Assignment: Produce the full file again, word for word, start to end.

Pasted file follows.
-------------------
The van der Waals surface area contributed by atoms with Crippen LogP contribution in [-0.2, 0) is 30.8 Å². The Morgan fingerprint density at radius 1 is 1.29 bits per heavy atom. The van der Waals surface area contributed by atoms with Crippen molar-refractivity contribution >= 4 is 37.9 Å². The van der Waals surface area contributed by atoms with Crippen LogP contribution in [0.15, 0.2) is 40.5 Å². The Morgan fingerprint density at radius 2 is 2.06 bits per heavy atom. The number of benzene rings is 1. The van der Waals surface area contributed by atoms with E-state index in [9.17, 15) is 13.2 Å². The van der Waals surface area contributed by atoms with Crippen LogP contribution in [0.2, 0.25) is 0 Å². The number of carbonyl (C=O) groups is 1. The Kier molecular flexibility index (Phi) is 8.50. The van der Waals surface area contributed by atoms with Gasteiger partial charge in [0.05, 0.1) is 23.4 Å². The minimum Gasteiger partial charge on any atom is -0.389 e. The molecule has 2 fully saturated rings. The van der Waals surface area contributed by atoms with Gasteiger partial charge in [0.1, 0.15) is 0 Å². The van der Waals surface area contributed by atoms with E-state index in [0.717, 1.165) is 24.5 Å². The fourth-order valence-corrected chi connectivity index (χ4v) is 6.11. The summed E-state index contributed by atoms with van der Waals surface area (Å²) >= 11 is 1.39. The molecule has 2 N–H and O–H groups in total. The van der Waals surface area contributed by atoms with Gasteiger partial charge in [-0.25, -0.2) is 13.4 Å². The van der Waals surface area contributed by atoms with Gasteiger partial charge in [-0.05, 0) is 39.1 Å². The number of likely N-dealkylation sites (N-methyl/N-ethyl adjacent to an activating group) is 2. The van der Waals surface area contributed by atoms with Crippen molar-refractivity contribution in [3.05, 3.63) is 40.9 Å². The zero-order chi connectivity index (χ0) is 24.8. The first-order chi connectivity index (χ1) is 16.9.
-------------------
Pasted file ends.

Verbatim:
The van der Waals surface area contributed by atoms with Crippen LogP contribution in [-0.2, 0) is 30.8 Å². The Morgan fingerprint density at radius 1 is 1.29 bits per heavy atom. The van der Waals surface area contributed by atoms with Crippen molar-refractivity contribution >= 4 is 37.9 Å². The van der Waals surface area contributed by atoms with Crippen LogP contribution in [0.15, 0.2) is 40.5 Å². The Morgan fingerprint density at radius 2 is 2.06 bits per heavy atom. The number of benzene rings is 1. The van der Waals surface area contributed by atoms with E-state index in [9.17, 15) is 13.2 Å². The van der Waals surface area contributed by atoms with Crippen LogP contribution in [0.2, 0.25) is 0 Å². The number of carbonyl (C=O) groups is 1. The Kier molecular flexibility index (Phi) is 8.50. The van der Waals surface area contributed by atoms with Gasteiger partial charge in [0.05, 0.1) is 23.4 Å². The minimum Gasteiger partial charge on any atom is -0.389 e. The molecule has 2 fully saturated rings. The van der Waals surface area contributed by atoms with Gasteiger partial charge in [0.1, 0.15) is 0 Å². The van der Waals surface area contributed by atoms with E-state index in [0.717, 1.165) is 24.5 Å². The fourth-order valence-corrected chi connectivity index (χ4v) is 6.11. The summed E-state index contributed by atoms with van der Waals surface area (Å²) >= 11 is 1.39. The molecule has 2 N–H and O–H groups in total. The van der Waals surface area contributed by atoms with Gasteiger partial charge in [-0.25, -0.2) is 13.4 Å². The van der Waals surface area contributed by atoms with Gasteiger partial charge in [-0.05, 0) is 39.1 Å². The number of likely N-dealkylation sites (N-methyl/N-ethyl adjacent to an activating group) is 2. The van der Waals surface area contributed by atoms with Crippen molar-refractivity contribution in [3.05, 3.63) is 40.9 Å². The zero-order chi connectivity index (χ0) is 24.8. The first-order chi connectivity index (χ1) is 16.9.